"Bond, James Bond."
50th Anniversary Special Report
Half a century ago, a movie perfectly captured the Zeitgeist of its time. And, as the upcoming release of the 23rd Bond film demonstrates, we're still not tired of this dashing, unflappable, hero.
The first time a 32-year-old Scottish actor uttered those words was in a small film that opened in London 50 years ago. Based on a popular pulp novel by Ian Fleming, Dr. No cost slightly over $1 million and featured a group of not-yet stars including Sean Connery, Jack Lord (Hawaii Five-O), and Ursula Andress alongside an established character actor, Joseph Wiseman, as the movie's villain.
It was a film that debuted with no expectations whatsoever. Months later, when Dr. No opened in the U.S., The New York Times called it "lively" and "amusing," a "spoof of science fiction and sex." Translation: a cute, entertaining trifle.
Yet, lo and behold, Dr. No grossed nearly $60 million worldwide--fantastic box office for that time--and spawned a film franchise that has produced 22 feature films (the 23rd, Sky fall, is due out in October) with global earnings of more than $5 billion.
In an era when big budget extravaganzas such as Lawrence of Arabia and The Longest Day attracted the largest audiences, Dr. No's success seemed to come out of nowhere. Yet the reasons why it succeeded were easily discernable. "The formula was simple," says film critic and author Irv Slif kin of moviefanfare.com. "A good-looking guy who was lethal yet likable, gorgeous women, nasty villains, nifty gadgets, nice locations, and cool music--all presented in first class fashion with a dollop of violence and sex and, in some cases, politics."
"Bond tapped into a full range of male fantasies and desires that were simultaneously being exploited by popular media and international advertising at the height of post-war consumerism," adds Christoph Lindner, editor of The James Bond Phenomenon: A Critical Reader. "There is a great study of the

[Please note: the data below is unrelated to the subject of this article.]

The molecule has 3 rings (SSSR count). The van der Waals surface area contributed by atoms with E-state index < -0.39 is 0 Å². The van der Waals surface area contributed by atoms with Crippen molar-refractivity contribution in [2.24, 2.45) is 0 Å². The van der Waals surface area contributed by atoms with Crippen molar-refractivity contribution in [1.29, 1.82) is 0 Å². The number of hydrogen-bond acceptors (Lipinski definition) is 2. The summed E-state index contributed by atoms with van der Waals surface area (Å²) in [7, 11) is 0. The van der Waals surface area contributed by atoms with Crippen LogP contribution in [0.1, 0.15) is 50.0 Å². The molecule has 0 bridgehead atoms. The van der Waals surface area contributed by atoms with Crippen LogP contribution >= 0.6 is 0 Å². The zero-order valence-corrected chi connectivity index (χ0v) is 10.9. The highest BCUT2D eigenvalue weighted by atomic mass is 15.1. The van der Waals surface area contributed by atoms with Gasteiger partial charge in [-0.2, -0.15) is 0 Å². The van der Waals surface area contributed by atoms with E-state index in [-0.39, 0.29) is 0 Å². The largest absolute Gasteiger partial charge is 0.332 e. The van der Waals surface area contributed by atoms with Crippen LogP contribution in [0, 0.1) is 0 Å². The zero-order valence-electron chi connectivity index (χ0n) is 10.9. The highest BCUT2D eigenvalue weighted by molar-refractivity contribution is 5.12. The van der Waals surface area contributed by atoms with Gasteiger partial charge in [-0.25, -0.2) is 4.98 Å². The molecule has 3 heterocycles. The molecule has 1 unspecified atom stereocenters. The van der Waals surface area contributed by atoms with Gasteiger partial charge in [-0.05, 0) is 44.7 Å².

interrelations--both commercial and artistic--between Bond and Playboy magazine in the early 1960s, showing that both developments shared many values and perspectives, not just on sex and women, but also on conspicuous consumption and the fetishism of technology."
In other words, gorgeous women and cool gadgets--not to mention Cold War paranoia and wackadoodle plot lines far removed from the dour and more realistic spy flicks of the era--were some of the keys to the films' success. And if you were female, well, you might not have liked the casual sexism of the Bond series, but there was always Sean Connery, about as studly as they come, to satisfy your fantasies. As Slif kin puts it: "The women came for James, and the men came for everything else."
And they kept coming back for more. When Sean Connery bowed out of the series, they came for George Lazenby, and then Roger Moore, Timothy Dalton, Pierce Brosnan, and now Daniel Craig. The villains changed, the women came and went, the plots sometimes became utterly ridiculous--like in 1979's Moonraker, which involved a master race, a plot to exterminate all human life, and a battle on a space station--but none of that seemed to matter. Bond was part of the culture. Which meant it became hard to find people who didn't know who Q, M, and Miss Moneypenny were; who weren't familiar with Odd Job and Jaws; and who didn't know that Bond liked his martinis "shaken, not stirred."
In fact, this familiarity worked in the series' favor. One of the reasons 007 managed to survive from the Cold War era into the post-9/11 world is that the more things changed, the more Bond tended to stay the same. According to Glenn Yeffeth, editor of James Bond in the 21st Century, Bond is "good at what he does, and he is an openly heterosexual male, unashamed of his own manhood. Those characteristics seem to be as relevant
as they ever were. If you look at Jack Bauer in the TV show 24,1 think what people like about that character are the same characteristics."